I first saw this show during its original run in 1970 with my incredibly hip grandmother who during the eight years she was a widow – 1967 to 1975 – took me to Manhattan where we saw almost every major show of those seasons. Company was one that most resonated with me, one of the last shows in which the music and sensibility were firmly grounded in the times. Plenty of others have since attempted to do that with missteps, but this one felt like the final line of a tradition that began after World War I and fizzled in the Nixon Administration. Plenty of shows that followed would have their share of great moments and songs, but they would never be central to the American psyche the way those were.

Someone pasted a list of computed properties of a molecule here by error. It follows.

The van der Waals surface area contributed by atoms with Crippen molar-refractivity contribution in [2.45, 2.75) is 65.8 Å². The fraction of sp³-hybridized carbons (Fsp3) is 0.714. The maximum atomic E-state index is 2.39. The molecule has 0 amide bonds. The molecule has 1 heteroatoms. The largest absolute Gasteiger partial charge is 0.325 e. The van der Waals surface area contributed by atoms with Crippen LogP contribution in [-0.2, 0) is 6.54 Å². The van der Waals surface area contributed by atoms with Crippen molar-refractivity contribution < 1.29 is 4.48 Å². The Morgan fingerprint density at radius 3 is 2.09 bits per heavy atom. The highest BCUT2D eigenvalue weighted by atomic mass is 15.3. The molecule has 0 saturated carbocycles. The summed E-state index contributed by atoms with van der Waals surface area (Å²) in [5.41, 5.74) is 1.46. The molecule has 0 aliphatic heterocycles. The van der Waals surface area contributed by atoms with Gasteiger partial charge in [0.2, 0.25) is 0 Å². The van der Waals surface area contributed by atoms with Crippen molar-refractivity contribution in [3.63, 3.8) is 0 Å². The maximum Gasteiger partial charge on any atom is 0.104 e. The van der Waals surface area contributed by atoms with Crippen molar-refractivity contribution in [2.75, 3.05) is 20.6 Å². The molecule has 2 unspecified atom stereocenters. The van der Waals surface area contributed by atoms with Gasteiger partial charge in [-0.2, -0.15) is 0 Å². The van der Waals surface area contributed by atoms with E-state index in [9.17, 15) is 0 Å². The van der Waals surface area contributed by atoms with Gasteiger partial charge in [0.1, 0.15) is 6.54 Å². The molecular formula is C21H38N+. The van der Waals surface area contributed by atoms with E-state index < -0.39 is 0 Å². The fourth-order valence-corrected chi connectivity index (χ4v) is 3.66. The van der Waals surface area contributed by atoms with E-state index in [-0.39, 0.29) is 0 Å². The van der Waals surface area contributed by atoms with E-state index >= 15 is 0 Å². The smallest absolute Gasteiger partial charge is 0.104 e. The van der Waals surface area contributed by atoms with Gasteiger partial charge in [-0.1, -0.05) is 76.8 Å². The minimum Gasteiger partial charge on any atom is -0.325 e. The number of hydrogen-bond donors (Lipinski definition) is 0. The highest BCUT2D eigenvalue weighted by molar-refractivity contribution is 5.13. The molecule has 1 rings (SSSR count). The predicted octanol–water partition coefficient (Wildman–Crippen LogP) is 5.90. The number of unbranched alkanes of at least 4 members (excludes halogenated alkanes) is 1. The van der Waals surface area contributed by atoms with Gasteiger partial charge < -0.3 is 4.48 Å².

The 1970 production of Company had the odd casting of Dean Jones – of countless Disney movies of my childhood – in the lead role of the swinging, sometimes half naked in bed, sexually ambiguous bachelor, which was very distracting and disconcerting.